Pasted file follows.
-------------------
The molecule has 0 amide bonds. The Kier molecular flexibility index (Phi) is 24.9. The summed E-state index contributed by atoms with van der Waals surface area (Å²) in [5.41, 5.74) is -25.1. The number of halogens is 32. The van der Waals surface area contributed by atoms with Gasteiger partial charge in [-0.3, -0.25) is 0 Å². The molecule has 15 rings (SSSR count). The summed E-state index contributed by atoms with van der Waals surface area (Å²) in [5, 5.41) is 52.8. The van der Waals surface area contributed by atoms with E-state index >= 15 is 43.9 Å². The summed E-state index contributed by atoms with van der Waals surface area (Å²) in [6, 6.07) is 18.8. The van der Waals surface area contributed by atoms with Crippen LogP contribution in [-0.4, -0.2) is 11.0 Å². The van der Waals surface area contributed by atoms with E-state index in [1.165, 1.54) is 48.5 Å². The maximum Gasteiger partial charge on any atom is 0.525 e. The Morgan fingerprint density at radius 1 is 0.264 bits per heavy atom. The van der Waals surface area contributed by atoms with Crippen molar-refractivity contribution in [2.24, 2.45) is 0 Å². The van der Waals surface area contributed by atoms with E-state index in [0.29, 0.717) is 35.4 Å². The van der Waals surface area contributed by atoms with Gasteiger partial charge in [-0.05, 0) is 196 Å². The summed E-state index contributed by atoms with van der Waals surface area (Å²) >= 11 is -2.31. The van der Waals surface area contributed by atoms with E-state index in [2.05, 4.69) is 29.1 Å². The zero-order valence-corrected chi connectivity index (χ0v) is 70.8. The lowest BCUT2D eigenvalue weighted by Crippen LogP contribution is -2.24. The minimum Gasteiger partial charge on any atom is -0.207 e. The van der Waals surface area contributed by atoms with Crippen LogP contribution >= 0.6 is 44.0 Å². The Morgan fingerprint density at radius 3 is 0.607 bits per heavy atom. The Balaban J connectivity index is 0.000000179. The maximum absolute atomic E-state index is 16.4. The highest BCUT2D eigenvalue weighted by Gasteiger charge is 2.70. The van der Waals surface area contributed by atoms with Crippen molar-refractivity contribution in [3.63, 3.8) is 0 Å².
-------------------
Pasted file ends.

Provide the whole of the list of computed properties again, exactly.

The molecule has 0 amide bonds. The Kier molecular flexibility index (Phi) is 24.9. The summed E-state index contributed by atoms with van der Waals surface area (Å²) in [5.41, 5.74) is -25.1. The number of halogens is 32. The van der Waals surface area contributed by atoms with Gasteiger partial charge in [-0.3, -0.25) is 0 Å². The molecule has 15 rings (SSSR count). The summed E-state index contributed by atoms with van der Waals surface area (Å²) in [5, 5.41) is 52.8. The van der Waals surface area contributed by atoms with E-state index >= 15 is 43.9 Å². The summed E-state index contributed by atoms with van der Waals surface area (Å²) in [6, 6.07) is 18.8. The van der Waals surface area contributed by atoms with Crippen LogP contribution in [-0.4, -0.2) is 11.0 Å². The van der Waals surface area contributed by atoms with E-state index in [1.165, 1.54) is 48.5 Å². The maximum Gasteiger partial charge on any atom is 0.525 e. The Morgan fingerprint density at radius 1 is 0.264 bits per heavy atom. The van der Waals surface area contributed by atoms with Crippen molar-refractivity contribution in [2.24, 2.45) is 0 Å². The van der Waals surface area contributed by atoms with E-state index in [0.29, 0.717) is 35.4 Å². The van der Waals surface area contributed by atoms with Gasteiger partial charge in [-0.05, 0) is 196 Å². The summed E-state index contributed by atoms with van der Waals surface area (Å²) >= 11 is -2.31. The van der Waals surface area contributed by atoms with E-state index in [2.05, 4.69) is 29.1 Å². The zero-order valence-corrected chi connectivity index (χ0v) is 70.8. The lowest BCUT2D eigenvalue weighted by Crippen LogP contribution is -2.24. The minimum Gasteiger partial charge on any atom is -0.207 e. The van der Waals surface area contributed by atoms with Crippen LogP contribution >= 0.6 is 44.0 Å². The Morgan fingerprint density at radius 3 is 0.607 bits per heavy atom. The Balaban J connectivity index is 0.000000179. The maximum absolute atomic E-state index is 16.4. The highest BCUT2D eigenvalue weighted by Gasteiger charge is 2.70. The van der Waals surface area contributed by atoms with Crippen molar-refractivity contribution in [3.63, 3.8) is 0 Å².